The Philosopher's Cornered
by Dan Wolaver
|Sometimes when I'm a car passenger I find myself watching for a gap in the traffic so the driver can pull out into the road.
Here comes the gap, but the car doesn't move! I'm tempted to
correct him by telling him he's too cautious. But what makes me think I'm a
better driver that he is? It's just that his sense of an adequate gap
is different from mine. My mind shouldn't have been in the driving mode in the first place; I should
just sit back and enjoy the ride as a passenger.
We're more tempted to speak up when it's clear that someone else has it wrong. I saw a women in the supermarket yelling at her three-year-old and threatening to slap him if he didn't stop crying. It was clear she was just making things worse. Surely she would immediately change her ways if I just pointed this out to her. But I didn't say anything. She probably knew she was handling the situation badly, but at that moment she couldn't help reacting in anger. Maybe her family was in financial difficulty, or perhaps her husband was abusive. What seemed simple to me was not so simple to her.
When I was a kid I was embarrassed for my uncle at Christmas parties because he was always too loud and always told the same joke. ("I don't care what your name is, Fatso. Get those reindeer off my roof!") My parents explained that he acted that way because he got drunk. From my standpoint the solution was simple—he should stop drinking so much. Of course he didn't need that advice; he already knew he drank too much. But, never having been addicted myself, how could I understand?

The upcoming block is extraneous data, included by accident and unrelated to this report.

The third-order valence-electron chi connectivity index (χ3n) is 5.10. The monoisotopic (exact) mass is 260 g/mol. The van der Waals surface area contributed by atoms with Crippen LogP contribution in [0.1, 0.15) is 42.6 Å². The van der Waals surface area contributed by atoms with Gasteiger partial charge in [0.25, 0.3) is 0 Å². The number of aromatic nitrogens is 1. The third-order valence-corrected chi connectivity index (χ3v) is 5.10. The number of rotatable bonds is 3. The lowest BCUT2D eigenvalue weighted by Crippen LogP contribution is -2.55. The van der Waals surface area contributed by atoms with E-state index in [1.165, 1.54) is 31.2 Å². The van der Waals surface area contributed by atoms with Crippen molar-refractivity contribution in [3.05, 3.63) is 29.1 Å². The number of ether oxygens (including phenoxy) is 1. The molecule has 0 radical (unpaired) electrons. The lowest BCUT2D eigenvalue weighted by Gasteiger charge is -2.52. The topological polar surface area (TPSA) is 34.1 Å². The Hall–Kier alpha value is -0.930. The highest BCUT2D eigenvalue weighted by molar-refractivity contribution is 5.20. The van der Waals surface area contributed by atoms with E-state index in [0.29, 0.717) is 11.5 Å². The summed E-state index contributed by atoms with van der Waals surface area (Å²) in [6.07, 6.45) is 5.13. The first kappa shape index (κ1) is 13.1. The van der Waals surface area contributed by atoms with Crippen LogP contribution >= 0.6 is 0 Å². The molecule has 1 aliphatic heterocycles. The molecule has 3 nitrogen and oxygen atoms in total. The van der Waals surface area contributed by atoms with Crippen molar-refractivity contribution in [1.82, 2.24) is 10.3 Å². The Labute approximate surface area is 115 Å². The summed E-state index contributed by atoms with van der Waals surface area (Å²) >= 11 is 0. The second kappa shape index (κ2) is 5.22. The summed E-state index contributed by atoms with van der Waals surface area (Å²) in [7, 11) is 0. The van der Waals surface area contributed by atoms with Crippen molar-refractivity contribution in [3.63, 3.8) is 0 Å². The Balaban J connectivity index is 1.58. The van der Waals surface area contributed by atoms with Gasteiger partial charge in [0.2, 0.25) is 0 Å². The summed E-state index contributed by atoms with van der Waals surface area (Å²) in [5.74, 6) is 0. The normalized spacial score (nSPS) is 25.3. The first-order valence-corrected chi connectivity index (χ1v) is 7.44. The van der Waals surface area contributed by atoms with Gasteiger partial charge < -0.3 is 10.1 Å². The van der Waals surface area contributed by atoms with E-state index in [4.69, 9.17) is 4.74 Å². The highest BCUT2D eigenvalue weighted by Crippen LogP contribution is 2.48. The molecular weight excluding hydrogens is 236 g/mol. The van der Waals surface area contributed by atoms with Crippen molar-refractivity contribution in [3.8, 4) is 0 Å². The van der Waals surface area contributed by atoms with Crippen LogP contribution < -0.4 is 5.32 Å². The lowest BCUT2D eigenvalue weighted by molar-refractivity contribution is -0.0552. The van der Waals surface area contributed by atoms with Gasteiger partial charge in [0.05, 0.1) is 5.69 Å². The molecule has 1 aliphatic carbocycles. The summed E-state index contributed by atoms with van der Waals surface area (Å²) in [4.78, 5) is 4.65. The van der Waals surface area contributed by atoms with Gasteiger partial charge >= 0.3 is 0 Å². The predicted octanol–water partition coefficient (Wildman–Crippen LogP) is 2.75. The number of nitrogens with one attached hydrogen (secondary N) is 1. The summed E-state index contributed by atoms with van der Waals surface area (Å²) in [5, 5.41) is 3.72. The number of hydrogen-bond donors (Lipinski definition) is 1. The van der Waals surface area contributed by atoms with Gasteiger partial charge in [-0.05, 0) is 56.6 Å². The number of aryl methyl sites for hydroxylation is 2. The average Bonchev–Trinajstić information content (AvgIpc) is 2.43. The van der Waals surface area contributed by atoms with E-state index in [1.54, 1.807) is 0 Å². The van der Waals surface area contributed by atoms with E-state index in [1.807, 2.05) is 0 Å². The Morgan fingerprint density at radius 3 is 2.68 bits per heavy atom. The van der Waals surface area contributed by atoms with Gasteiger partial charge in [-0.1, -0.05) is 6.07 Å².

So pointing out people's faults to them is not the advice they need. What they do need is compassion and understanding—understanding that I can probably gain only by "walking two moons in their moccasins." With the compassion and understanding will come the right words or actions to help. So long as I feel anger or impatience I'm not ready to help. I need to reach a state of peace myself before I can help someone else get there. If I'm honest with myself, it's mostly for my own sake I want someone to change; I'll enjoy them more if I can just make them perfect. Mr. Rodger showed the right attitude when he said at the end of each show, "'You've made this day a special day by just your being you. There's no person in the whole world like you. And I like you just the way you are."
So 99% of the time I just need to sit back and let them work it out themselves. And leading my own life will probably keep me busy enough anyhow.
And that's my philosophy.